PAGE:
Original Home Prices

The homes, priced at $5000 to $7000, were constructed of red birch with contrasting brick trim and steeply gabled roofs. Del Norte was off the trolley line, and as many owners were already driving automobiles, most homes were constructed with accompanying garages.

Notable Builders and Architects In Del Norte

Teaming with Dr. Norton in the early development of Del Norte was J. Allen Ginn, Sr. A nationally recognized horseman, Ginn moved to the valley from Texas in 1921.

He served as architect builder, and sales agent for the initial phases of the project and was featured prominently in promotion of the development.

Gin’s architectural styling was on the cutting-edge of a rapidly shifting market and helped secure the early success of Del Norte.

Prosperity Became Contagious

This success, through the end of the 1920s, was part of an overall wave of prosperity throughout the Valley. In addition to the residential boom, public and commercial development was abundant.

The Biltmore Hotel, The Heard Museum, Phoenix College, and the Orpheum Theatre were all developed at the end of the decade.

Del Norte Historic Home Phoenix

1938 Spanish Colonial Ranch In Del Norte Historic District

The End of an Era

Del Norte was one of the last historic Phoenix neighborhoods created by one individual who exercised complete control over planning, development and marketing of the project. With the 1930s came the Great Depression. 

10 Houses Built During The Great Depression

Therefore, while the strength of the local economy withstood the initial assault, the growth of Phoenix eventually waned as it had throughout the nation.

Ten houses were completed in Del Norte from 1930 to 1931 with construction of the next ten spread over five more years. The slowdown halted the efforts of Norton and Ginn, and the team ceased to be a force in the completion of Del Norte.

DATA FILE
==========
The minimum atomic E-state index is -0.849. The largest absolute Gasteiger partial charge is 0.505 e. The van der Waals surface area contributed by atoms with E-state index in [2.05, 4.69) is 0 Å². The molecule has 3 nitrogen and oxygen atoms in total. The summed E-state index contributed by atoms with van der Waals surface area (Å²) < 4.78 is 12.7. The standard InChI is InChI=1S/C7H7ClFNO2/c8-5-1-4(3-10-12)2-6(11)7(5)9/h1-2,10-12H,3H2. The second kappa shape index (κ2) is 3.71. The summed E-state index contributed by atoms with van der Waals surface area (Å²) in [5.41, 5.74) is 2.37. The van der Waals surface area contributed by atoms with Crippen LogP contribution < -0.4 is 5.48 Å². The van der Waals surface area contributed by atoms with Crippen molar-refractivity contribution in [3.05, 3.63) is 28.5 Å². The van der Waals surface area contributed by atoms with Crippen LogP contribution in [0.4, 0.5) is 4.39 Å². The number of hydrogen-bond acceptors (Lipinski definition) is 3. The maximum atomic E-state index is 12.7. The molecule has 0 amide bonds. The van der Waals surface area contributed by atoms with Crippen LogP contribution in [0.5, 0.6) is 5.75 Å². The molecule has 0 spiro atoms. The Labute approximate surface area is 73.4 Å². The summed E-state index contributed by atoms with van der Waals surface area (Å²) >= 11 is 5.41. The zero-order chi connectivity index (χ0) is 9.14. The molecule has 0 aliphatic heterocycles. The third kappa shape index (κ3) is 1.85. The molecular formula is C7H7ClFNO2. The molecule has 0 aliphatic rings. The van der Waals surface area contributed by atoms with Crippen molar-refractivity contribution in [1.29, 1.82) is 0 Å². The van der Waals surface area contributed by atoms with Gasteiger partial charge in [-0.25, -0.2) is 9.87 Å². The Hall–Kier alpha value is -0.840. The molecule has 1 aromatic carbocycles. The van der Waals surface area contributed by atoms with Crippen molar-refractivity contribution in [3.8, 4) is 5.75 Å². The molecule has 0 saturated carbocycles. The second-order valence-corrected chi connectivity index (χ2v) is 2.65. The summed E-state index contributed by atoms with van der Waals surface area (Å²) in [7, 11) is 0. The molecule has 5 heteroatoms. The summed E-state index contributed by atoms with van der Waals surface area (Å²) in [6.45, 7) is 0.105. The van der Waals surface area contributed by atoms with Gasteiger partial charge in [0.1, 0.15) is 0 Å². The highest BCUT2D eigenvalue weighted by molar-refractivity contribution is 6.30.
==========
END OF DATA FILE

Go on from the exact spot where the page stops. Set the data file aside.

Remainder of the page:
Parcel Sales to the City of Phoenix

In 1934, Dr. Norton sold the remainder of the parcel to the City of Phoenix for the development of the Encanto Golf Course. This land was joined with other parcels to create the city’s first large recreational park, which opened in 1937.

The public project created a new identity for the neighborhood. Surrounded on three sides by greenbelt, the neighborhood was now promoted as “Del Norte Place…In the Heart of the Park.”

A Tudor Revival in Del Norte Place Historic Phoenix

A 1936 Tudor Revival In Del Norte Place Historic District, Phoenix, AZ

A Boost from Uncle Sam and The Role of the FHA

In an attempt to loosen the grip of the economic depression, Congress enacted the National Housing Act of 1934 to, “…Improve nationwide housing standards, provide employment and stimulate industry, improve conditions with respect to home mortgage financing, and to realize a greater degree of stability in residential construction.”

Did it Work?

The legislation accomplished all of this and more. Under the wing of the Federal Housing Administration (FHA), generous loan programs brought home financing within the reach of a broad range of the American population.

On the strength of this support, a new generation of developers, contractors, and Realtors came to prominence in the Valley. Development and construction resumed on a large scale.

Rapid Development Begins

Existing projects blossomed as well. The years from 1936 through 1941 brought the Del Norte neighborhood the most rapid development in its history. A total of 77 of the district’s 151 homes were constructed during this period.

FHA Enters

Inevitably, government assistance was accompanied by government controls. As FHA financing brought new life to Del Norte, FHA design standards brought a new look. Simplified versions of the Period Revival styles emerged.

Architectural Styles Emerge

Consequently, homes were accompanied by adorned versions of earlier Period Revival styles. Notably, Spanish Colonial Revival and Monterey Styles representing more regional, southwestern influences.

These homes were typically one story, stuccoed brick dwellings with low pitched tile roofs. Ornamentation was generally limited to modest tile work, accentuating rooflines and doorways.

The Period Revivals Styles Emerge